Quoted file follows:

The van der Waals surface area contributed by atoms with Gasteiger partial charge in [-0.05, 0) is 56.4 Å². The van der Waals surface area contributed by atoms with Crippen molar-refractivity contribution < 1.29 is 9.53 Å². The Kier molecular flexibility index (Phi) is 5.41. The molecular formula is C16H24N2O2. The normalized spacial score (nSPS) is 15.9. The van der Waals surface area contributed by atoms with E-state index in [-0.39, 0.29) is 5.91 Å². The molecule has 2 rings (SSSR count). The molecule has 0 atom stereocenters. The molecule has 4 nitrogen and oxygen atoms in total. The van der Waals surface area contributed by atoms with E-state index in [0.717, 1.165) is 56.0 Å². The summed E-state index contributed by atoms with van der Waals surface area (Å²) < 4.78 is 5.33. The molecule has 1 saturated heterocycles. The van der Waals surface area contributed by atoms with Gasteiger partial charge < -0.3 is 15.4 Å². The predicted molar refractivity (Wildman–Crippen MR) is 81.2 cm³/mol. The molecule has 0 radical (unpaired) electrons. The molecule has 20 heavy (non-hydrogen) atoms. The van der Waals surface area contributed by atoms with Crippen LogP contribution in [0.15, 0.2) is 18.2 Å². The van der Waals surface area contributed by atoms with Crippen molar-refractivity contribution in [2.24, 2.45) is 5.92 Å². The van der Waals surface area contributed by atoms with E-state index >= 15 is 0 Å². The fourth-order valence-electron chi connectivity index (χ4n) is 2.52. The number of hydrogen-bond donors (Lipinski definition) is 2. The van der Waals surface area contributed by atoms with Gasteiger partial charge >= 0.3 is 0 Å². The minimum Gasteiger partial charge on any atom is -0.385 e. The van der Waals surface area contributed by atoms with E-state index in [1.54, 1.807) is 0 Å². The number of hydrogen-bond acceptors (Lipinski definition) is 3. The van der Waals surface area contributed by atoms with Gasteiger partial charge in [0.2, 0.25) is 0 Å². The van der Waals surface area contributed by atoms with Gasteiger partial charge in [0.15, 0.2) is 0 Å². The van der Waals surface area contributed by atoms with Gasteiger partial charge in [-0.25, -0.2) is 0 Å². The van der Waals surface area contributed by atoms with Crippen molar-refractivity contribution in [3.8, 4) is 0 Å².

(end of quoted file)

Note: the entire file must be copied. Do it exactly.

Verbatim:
The van der Waals surface area contributed by atoms with Gasteiger partial charge in [-0.05, 0) is 56.4 Å². The van der Waals surface area contributed by atoms with Crippen molar-refractivity contribution < 1.29 is 9.53 Å². The Kier molecular flexibility index (Phi) is 5.41. The molecular formula is C16H24N2O2. The normalized spacial score (nSPS) is 15.9. The van der Waals surface area contributed by atoms with E-state index in [-0.39, 0.29) is 5.91 Å². The molecule has 2 rings (SSSR count). The molecule has 0 atom stereocenters. The molecule has 4 nitrogen and oxygen atoms in total. The van der Waals surface area contributed by atoms with E-state index in [0.717, 1.165) is 56.0 Å². The summed E-state index contributed by atoms with van der Waals surface area (Å²) < 4.78 is 5.33. The molecule has 1 saturated heterocycles. The van der Waals surface area contributed by atoms with Gasteiger partial charge < -0.3 is 15.4 Å². The predicted molar refractivity (Wildman–Crippen MR) is 81.2 cm³/mol. The molecule has 0 radical (unpaired) electrons. The molecule has 20 heavy (non-hydrogen) atoms. The van der Waals surface area contributed by atoms with Crippen LogP contribution in [0.15, 0.2) is 18.2 Å². The van der Waals surface area contributed by atoms with Crippen molar-refractivity contribution in [2.24, 2.45) is 5.92 Å². The van der Waals surface area contributed by atoms with E-state index >= 15 is 0 Å². The fourth-order valence-electron chi connectivity index (χ4n) is 2.52. The number of hydrogen-bond donors (Lipinski definition) is 2. The van der Waals surface area contributed by atoms with Gasteiger partial charge >= 0.3 is 0 Å². The minimum Gasteiger partial charge on any atom is -0.385 e. The van der Waals surface area contributed by atoms with E-state index in [1.54, 1.807) is 0 Å². The number of hydrogen-bond acceptors (Lipinski definition) is 3. The van der Waals surface area contributed by atoms with Gasteiger partial charge in [0.2, 0.25) is 0 Å². The van der Waals surface area contributed by atoms with Gasteiger partial charge in [0.15, 0.2) is 0 Å². The van der Waals surface area contributed by atoms with Gasteiger partial charge in [-0.25, -0.2) is 0 Å². The van der Waals surface area contributed by atoms with Crippen molar-refractivity contribution in [3.8, 4) is 0 Å².